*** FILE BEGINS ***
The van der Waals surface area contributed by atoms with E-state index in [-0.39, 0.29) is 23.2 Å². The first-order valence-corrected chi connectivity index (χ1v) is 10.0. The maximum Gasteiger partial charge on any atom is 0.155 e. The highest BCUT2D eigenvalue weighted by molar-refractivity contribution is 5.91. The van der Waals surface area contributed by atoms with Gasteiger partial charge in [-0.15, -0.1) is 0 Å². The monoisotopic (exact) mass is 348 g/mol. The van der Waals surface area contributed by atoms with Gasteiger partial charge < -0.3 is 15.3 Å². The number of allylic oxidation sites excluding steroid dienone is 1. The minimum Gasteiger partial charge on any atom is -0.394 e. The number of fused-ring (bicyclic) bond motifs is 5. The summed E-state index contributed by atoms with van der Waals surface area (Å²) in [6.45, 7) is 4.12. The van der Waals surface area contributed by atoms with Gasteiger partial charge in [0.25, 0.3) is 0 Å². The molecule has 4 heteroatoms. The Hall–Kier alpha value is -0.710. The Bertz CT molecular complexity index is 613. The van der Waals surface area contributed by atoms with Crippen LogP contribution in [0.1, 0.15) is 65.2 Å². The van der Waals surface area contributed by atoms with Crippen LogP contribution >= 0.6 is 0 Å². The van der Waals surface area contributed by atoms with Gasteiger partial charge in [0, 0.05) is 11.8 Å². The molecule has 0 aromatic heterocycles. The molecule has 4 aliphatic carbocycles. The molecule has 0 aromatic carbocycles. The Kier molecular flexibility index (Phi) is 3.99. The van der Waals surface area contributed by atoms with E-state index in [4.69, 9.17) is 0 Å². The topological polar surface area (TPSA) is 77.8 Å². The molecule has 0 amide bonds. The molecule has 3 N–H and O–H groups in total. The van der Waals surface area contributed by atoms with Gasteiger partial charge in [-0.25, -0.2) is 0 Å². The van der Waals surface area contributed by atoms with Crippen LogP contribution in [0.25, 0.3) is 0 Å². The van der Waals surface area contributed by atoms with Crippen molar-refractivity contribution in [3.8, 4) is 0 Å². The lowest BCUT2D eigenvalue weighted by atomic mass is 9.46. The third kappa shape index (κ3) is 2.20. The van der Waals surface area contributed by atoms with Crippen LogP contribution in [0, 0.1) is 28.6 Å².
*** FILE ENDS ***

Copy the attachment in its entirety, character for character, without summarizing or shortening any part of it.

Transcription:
The van der Waals surface area contributed by atoms with E-state index in [-0.39, 0.29) is 23.2 Å². The first-order valence-corrected chi connectivity index (χ1v) is 10.0. The maximum Gasteiger partial charge on any atom is 0.155 e. The highest BCUT2D eigenvalue weighted by molar-refractivity contribution is 5.91. The van der Waals surface area contributed by atoms with Gasteiger partial charge in [-0.15, -0.1) is 0 Å². The monoisotopic (exact) mass is 348 g/mol. The van der Waals surface area contributed by atoms with Gasteiger partial charge < -0.3 is 15.3 Å². The number of allylic oxidation sites excluding steroid dienone is 1. The minimum Gasteiger partial charge on any atom is -0.394 e. The number of fused-ring (bicyclic) bond motifs is 5. The summed E-state index contributed by atoms with van der Waals surface area (Å²) in [6.45, 7) is 4.12. The van der Waals surface area contributed by atoms with Gasteiger partial charge in [0.25, 0.3) is 0 Å². The molecule has 4 heteroatoms. The Hall–Kier alpha value is -0.710. The Bertz CT molecular complexity index is 613. The van der Waals surface area contributed by atoms with Crippen LogP contribution in [0.1, 0.15) is 65.2 Å². The van der Waals surface area contributed by atoms with Crippen LogP contribution >= 0.6 is 0 Å². The van der Waals surface area contributed by atoms with Gasteiger partial charge in [0, 0.05) is 11.8 Å². The molecule has 0 aromatic heterocycles. The molecule has 4 aliphatic carbocycles. The molecule has 0 aromatic carbocycles. The Kier molecular flexibility index (Phi) is 3.99. The van der Waals surface area contributed by atoms with E-state index in [4.69, 9.17) is 0 Å². The topological polar surface area (TPSA) is 77.8 Å². The molecule has 0 amide bonds. The molecule has 3 N–H and O–H groups in total. The van der Waals surface area contributed by atoms with Gasteiger partial charge in [-0.25, -0.2) is 0 Å². The van der Waals surface area contributed by atoms with Crippen LogP contribution in [0.25, 0.3) is 0 Å². The van der Waals surface area contributed by atoms with Crippen molar-refractivity contribution in [3.8, 4) is 0 Å². The lowest BCUT2D eigenvalue weighted by atomic mass is 9.46. The third kappa shape index (κ3) is 2.20. The van der Waals surface area contributed by atoms with Crippen LogP contribution in [0, 0.1) is 28.6 Å².